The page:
US Hemp Production More Than Doubled This Year
According to data compiled by the advocacy organization Vote Hemp, production in the US increased dramatically from fewer than 10,000 acres of hemp in 2016 to more than 23,000 in 2017.
Although still technically illegal to grow in the US because of its Schedule 1 Drug label—which is reserved for only the hardest of drugs—cultivation of hemp is allowed under House Bill 3530: The Industrial Hemp Farming Act of 2014, as long as it is being grown as part of a university-sponsored pilot program. Only hemp strains with less than 0.3 percent THC are allowed.
So far, thirty-two universities in nineteen states – including Colorado, Kentucky, Minnesota, New York, North Dakota, Oregon, and Tennessee – are participating in hemp cultivation projects.
“The majority of states have implemented hemp farming laws, in clear support of this crop and its role in diversifying and making more sustainable our agricultural economy,” Vote Hemp President Eric Steenstra said in a prepared statement. “It’s imperative that we pass the Industrial Hemp Farming Act in Congress, so that we can grant farmers full federally legal rights to commercially cultivate hemp to supply the growing global market for hemp products.”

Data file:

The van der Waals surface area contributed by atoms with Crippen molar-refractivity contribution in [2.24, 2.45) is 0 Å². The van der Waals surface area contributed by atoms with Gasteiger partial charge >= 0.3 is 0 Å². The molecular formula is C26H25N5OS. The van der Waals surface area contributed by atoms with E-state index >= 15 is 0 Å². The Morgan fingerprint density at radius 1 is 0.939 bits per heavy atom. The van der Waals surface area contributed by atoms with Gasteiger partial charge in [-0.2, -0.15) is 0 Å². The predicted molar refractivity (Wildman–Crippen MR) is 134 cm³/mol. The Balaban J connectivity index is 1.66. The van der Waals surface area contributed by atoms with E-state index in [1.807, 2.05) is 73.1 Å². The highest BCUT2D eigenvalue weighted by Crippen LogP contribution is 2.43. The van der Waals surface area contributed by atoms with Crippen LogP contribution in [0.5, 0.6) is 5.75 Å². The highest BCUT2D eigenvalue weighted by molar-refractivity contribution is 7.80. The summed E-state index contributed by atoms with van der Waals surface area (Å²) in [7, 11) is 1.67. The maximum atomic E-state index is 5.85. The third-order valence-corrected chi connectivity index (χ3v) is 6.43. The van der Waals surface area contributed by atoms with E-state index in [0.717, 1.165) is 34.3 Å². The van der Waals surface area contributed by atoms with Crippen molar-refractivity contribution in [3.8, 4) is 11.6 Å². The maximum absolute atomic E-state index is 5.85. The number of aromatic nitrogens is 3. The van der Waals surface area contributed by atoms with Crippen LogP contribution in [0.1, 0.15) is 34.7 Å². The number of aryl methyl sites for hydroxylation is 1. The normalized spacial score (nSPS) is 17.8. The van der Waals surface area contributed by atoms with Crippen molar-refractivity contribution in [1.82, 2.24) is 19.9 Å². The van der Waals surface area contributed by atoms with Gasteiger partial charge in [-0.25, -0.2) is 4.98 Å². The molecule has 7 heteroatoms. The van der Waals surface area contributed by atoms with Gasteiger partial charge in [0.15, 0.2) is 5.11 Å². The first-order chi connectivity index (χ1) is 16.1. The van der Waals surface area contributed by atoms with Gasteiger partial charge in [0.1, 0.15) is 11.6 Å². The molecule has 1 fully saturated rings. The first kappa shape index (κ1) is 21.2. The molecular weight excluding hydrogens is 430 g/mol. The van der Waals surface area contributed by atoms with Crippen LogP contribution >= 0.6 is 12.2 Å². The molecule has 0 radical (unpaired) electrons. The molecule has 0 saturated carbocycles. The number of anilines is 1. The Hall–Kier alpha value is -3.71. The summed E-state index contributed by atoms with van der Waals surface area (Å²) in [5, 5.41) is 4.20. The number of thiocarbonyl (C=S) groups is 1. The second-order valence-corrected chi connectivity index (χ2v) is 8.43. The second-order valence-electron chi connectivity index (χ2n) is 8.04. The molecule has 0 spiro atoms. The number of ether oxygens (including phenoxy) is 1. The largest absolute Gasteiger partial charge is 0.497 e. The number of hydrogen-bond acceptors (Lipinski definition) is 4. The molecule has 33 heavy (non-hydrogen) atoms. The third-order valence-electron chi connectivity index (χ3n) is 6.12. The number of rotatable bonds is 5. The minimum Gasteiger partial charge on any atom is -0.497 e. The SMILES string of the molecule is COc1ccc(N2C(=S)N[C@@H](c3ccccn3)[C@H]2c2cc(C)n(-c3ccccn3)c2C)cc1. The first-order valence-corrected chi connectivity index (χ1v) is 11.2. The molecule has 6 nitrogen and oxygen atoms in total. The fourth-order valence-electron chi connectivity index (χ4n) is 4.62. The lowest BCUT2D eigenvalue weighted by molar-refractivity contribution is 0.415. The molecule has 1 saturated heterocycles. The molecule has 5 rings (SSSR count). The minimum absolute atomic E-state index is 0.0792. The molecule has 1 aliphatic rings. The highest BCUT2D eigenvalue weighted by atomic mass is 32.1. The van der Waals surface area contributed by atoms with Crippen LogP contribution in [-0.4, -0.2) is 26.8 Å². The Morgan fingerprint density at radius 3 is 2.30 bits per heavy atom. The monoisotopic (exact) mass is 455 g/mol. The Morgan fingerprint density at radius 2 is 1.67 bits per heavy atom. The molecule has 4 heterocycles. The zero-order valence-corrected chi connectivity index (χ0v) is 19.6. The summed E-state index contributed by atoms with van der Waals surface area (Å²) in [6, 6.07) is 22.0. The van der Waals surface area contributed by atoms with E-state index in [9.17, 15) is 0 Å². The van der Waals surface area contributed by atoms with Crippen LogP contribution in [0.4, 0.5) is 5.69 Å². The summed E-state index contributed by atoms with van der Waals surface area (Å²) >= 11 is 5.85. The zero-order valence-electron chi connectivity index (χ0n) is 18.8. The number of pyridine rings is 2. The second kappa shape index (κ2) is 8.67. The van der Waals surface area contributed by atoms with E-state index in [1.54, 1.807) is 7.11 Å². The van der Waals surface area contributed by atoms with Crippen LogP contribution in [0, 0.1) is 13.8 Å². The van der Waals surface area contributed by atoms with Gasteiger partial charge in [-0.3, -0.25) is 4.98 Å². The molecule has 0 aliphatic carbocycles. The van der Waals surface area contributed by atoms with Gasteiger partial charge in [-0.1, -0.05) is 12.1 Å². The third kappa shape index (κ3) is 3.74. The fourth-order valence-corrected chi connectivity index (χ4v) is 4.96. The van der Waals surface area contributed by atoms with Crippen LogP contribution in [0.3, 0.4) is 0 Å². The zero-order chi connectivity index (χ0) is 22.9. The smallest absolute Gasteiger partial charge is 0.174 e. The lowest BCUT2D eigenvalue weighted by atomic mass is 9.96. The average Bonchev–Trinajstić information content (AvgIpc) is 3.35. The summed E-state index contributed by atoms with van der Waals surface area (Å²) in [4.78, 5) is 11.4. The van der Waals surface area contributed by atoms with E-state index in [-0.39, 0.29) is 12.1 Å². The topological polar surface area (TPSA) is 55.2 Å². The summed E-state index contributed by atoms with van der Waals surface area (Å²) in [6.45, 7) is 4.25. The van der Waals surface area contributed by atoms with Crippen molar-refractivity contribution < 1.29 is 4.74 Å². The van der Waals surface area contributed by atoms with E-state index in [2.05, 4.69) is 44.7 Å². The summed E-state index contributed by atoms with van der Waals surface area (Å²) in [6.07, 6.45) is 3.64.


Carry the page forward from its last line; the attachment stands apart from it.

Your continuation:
While personal care products hold the greatest share of the market, derived cannabidiol (CBD) represents the fastest growing subset of the US hemp market. According to a new report by Brightfield Group, hemp-derived cannabidiol (CBD) is projected to be a billion-dollar market in just three years. The data company estimates that hemp CBD sales have already hit $170 million in 2016 and a 55% compound annual growth rate over the next five years will cause the market to crack the billion-dollar mark. Hemp sales reached $688 million last year, according to the Hemp Business Journal, which estimates that the hemp market has been growing at a 22% compound annual growth rate over the past five years.
Currently, the vast majority of hemp products sold in the US—such as hemp foods, healthcare products, textiles, and building materials—are imported from other countries where hemp production is fully legalized. As domestic restrictions continue to ease, more and more of that money is expected to remain in the US, creating a massive opportunity for US companies investing in hemp.